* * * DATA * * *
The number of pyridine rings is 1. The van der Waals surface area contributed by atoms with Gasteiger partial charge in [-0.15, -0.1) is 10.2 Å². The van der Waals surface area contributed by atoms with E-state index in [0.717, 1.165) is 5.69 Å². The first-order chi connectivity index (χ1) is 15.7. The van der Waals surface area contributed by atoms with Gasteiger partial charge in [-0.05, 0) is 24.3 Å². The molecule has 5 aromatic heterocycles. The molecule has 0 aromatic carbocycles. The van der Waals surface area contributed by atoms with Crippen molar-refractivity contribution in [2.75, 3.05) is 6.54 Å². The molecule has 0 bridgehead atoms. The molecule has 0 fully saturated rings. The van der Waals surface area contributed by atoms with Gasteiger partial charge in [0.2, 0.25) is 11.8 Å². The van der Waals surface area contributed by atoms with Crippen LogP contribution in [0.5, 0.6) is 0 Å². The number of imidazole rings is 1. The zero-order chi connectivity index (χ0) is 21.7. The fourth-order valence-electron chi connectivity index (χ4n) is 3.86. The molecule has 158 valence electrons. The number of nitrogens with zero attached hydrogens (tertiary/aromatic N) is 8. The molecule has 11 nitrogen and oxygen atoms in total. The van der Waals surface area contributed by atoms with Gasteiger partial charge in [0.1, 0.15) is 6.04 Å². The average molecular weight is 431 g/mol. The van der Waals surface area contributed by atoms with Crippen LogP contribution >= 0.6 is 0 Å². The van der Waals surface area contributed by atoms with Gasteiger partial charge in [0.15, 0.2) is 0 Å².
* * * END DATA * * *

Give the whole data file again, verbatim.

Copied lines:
The number of pyridine rings is 1. The van der Waals surface area contributed by atoms with Gasteiger partial charge in [-0.15, -0.1) is 10.2 Å². The van der Waals surface area contributed by atoms with E-state index in [0.717, 1.165) is 5.69 Å². The first-order chi connectivity index (χ1) is 15.7. The van der Waals surface area contributed by atoms with Gasteiger partial charge in [-0.05, 0) is 24.3 Å². The molecule has 5 aromatic heterocycles. The molecule has 0 aromatic carbocycles. The van der Waals surface area contributed by atoms with Crippen molar-refractivity contribution in [2.75, 3.05) is 6.54 Å². The molecule has 0 bridgehead atoms. The molecule has 0 fully saturated rings. The van der Waals surface area contributed by atoms with Gasteiger partial charge in [0.2, 0.25) is 11.8 Å². The van der Waals surface area contributed by atoms with Crippen LogP contribution in [0.5, 0.6) is 0 Å². The number of imidazole rings is 1. The zero-order chi connectivity index (χ0) is 21.7. The fourth-order valence-electron chi connectivity index (χ4n) is 3.86. The molecule has 158 valence electrons. The number of nitrogens with zero attached hydrogens (tertiary/aromatic N) is 8. The molecule has 11 nitrogen and oxygen atoms in total. The van der Waals surface area contributed by atoms with Gasteiger partial charge in [0.1, 0.15) is 6.04 Å². The average molecular weight is 431 g/mol. The van der Waals surface area contributed by atoms with Crippen LogP contribution >= 0.6 is 0 Å². The van der Waals surface area contributed by atoms with Gasteiger partial charge in [0.15, 0.2) is 0 Å².